| Quote #1
They carried their reputations. They carried the soldier's greatest fear, which was the fear of blushing. Men killed, and died, because they were embarrassed not to. (The Things They Carried.77)
Right away we know that reputation carries more weight in the army than it does in your average high school. Who would kill or die for his or her reputation? But according to O'Brien, if you're a soldier, your greatest fear is not being maimed or dying, but blushing.
| Quote #2
Rather, they were too frightened to be cowards. (The Things They Carried.77)
This is an interesting twist on the idea of cowardice. If the soldiers do something they otherwise would not do – say, kill someone – because they don't want to be seen as a coward, does that make them a coward anyway? Check out the "Quotes: Weakness" for more on this.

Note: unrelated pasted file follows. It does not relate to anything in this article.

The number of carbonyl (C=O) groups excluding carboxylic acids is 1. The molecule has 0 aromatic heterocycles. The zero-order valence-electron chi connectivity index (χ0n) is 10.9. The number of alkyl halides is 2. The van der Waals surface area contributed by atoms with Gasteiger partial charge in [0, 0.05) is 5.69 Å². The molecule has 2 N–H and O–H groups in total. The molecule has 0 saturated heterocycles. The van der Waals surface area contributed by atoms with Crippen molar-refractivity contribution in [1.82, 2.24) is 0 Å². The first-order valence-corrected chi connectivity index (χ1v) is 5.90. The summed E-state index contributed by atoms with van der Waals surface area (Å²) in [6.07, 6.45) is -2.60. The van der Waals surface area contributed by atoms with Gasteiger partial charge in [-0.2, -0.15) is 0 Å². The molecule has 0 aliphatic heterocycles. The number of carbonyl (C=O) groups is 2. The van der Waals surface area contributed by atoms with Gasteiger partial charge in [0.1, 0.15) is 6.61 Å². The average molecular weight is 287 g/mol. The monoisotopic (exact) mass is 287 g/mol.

| Quote #3
They sneered at sick call. They spoke bitterly about guys who had found release by shooting off their own toes or fingers […] It was fierce, mocking talk, with only a trace of envy or awe, but even so the image played it self out behind their eyes. (The Things They Carried.78)
Outwardly, they attack each other for showing weakness. This means that even though they're all having these fantasies of taking the easy way out of the war, they can never talk about these fantasies, or give them any weight. They care too much about their reputations.